Neak Pean, sometimes written as Neak Poan, is a Buddhist temple which sits in the middle of a circular artificial island in Jayatataka Baray. It was built by the prolific king Jayavarman VII in the middle of the 12th century.
The temple was originally designed as a hospital, it was thought bathing in the pools here would cure disease. Each of the four pools are said to represent wind, fire, water and earth.
Nowadays, the temple is part of the Angkor Wat Grand Circuit Tour and is widely visited by tourists.
30 - 60 minutes
If you’re coming from Angkor Thom, then leave the ancient city by the North Gate. Veer to the right side past Krol Romeas and Preah Khan temple. Follow the road along the baray until you reach the entrance to Neak Pean on the right side.
If you are coming from the other way, you can turn right from the Apsara Road towards Srah Srang and continue up to East Mebon. Keep heading north to Ta Som and turn left at the end of the baray. Continue along the road and you’ll see Neak Pean on the left side.
Siem Reap: 20.1km
Angkor Thom: 6.8km
Ta Prohm: 9.1km
Angkor Wat: 9.9km
Neak Pean is on the Angkor Grand Circuit Tour and many guests will come to visit. It’s often visited after Preah Khan and before Ta Som temple. If you have time, you can also visit Krol Ko and Krol Romeas which are also nearby.
You will probably spend less than an hour at Neak Peak and often visit it in conjunction with other temples as part of a tour. If you’re exploring the temples on your own, make sure you head to Neak Pean when following the grand circuit.
There is no accommodation near to Neak Pean. As most guests will visit a number of temples during their time in the park, they will often stay in the thriving tourist hub of Siem Reap which is just a few kilometres away.
Siem Reap is home to a wide range of accommodation options. You’ll find hotels to suit all tastes and budgets.
Why Visit Neak Pean?
Neak Pean isn’t as popular as other temples inside the Angkor Thom complex or those near to Angkor Wat. However, it is a popular place to visit because it’s unique and forms part of the Grand Circuit tour. The temple is in the middle of a baray where you can walk along the wooden walkway on top of the man-made lake.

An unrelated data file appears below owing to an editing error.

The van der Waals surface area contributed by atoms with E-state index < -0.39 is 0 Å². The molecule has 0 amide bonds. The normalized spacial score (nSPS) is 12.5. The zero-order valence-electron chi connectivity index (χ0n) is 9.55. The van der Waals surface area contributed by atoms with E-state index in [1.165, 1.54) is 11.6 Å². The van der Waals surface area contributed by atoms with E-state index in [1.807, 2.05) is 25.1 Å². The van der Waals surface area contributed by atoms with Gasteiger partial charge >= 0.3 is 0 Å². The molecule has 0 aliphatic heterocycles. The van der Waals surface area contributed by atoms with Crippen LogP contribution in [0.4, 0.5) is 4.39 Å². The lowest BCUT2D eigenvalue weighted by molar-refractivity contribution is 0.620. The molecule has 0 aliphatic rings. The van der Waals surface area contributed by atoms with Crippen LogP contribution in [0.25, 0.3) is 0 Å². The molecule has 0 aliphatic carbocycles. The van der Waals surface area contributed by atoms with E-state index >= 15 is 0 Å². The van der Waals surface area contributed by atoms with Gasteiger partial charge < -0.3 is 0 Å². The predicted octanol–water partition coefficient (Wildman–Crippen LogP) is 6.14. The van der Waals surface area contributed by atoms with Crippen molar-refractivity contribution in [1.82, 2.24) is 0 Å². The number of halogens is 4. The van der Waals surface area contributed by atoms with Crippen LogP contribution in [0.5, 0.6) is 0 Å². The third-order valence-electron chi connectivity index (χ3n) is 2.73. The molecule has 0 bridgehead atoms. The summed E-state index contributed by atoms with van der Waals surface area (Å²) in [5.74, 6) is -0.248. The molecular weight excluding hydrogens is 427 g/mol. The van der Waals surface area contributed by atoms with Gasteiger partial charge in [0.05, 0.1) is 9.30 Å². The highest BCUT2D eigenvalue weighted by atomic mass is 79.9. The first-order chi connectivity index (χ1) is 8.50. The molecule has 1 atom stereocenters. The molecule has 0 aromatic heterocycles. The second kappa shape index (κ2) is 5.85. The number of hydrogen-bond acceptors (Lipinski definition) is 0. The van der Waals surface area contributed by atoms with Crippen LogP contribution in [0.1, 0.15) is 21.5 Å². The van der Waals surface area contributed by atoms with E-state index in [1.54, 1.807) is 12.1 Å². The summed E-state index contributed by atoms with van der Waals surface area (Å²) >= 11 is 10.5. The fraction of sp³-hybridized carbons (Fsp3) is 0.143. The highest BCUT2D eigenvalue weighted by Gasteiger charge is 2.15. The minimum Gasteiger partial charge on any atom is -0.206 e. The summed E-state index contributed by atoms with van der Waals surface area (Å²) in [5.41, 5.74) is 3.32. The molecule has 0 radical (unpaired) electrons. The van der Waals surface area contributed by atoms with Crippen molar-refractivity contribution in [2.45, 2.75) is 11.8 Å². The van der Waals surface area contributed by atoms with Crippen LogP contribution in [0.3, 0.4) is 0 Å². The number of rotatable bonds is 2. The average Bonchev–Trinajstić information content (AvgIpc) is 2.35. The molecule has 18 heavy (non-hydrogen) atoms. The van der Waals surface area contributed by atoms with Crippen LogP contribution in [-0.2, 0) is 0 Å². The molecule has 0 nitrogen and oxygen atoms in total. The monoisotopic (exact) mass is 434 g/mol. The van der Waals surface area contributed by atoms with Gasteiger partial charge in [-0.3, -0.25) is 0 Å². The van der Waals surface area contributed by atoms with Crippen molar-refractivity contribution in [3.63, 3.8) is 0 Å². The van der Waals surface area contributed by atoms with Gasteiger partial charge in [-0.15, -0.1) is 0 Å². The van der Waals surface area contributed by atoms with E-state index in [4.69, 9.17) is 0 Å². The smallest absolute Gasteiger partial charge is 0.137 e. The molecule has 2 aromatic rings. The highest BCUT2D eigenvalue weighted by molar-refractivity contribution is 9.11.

If you believe in folklore, you might even improve your health after visiting Neak Pean!
Neak Pean was built by King Jayavarman VII in the 12th century as a Buddhist temple. It was thought that it was built as a hospital where bathing in one of the pools would cure disease. Each of the four pools represent water, earth, fire and water.
They are connected to a central pool (a replica of Lake Anavatapta in the Himalayas) by a stone channel. Each of these channels are looked over by an Elephant, Bull, Horse, and Lion – one of the Four Great Animals. Each channel represents the head of one of the great animals except for the east which is a human head instead of a bull.
When the temple was first built, the sculptures of the four heads sat on the floor of the lake. They can still be seen in the dry season when the water is low, but are completely covered in the rainy season.
In the 13th century, Zhou Daguan mentioned Neak Pean in his writings, The Customs of Cambodia. He was a Chinese diplomat who wrote extensively about Cambodia at the time and is one of most important documents which helps us to understand what life was like during the Khmer empire.
Abandonment and Rediscovery
It’s likely that Neak Pean was abandoned at some point in the 16th century like many of the Angkor temples.
Neak Pean was cleared in the 1920s and was restored in the 1930s.
Layout and Design
Nean Peak is a large pond 70 metres wide. It’s surrounded by four smaller ponds with a circular island in the middle. The island is made up of seven tiers made from laterite and is in the centre of the middle pond. There is a small tower in the middle of the island dedicated to Avolokitesvara.
The central island has a 14 metre diameter. The tower (or sanctuary) which stands in the middle is encircled by two serpents called nagas. They guard the east entrance to the temple. At the western side, their tails intertwine with each other and this is where the temple gets its name – “The Entwined Serpents”.
When the temple was first built, there would have been doors on each side of the sanctuary. However, at some point in history, they were closed up with only the one eastern door remaining. These false doors contain carvings of Lokeshvara, a Buddhist deity known for healing. On the east entrance, there is a depiction of Buddha.
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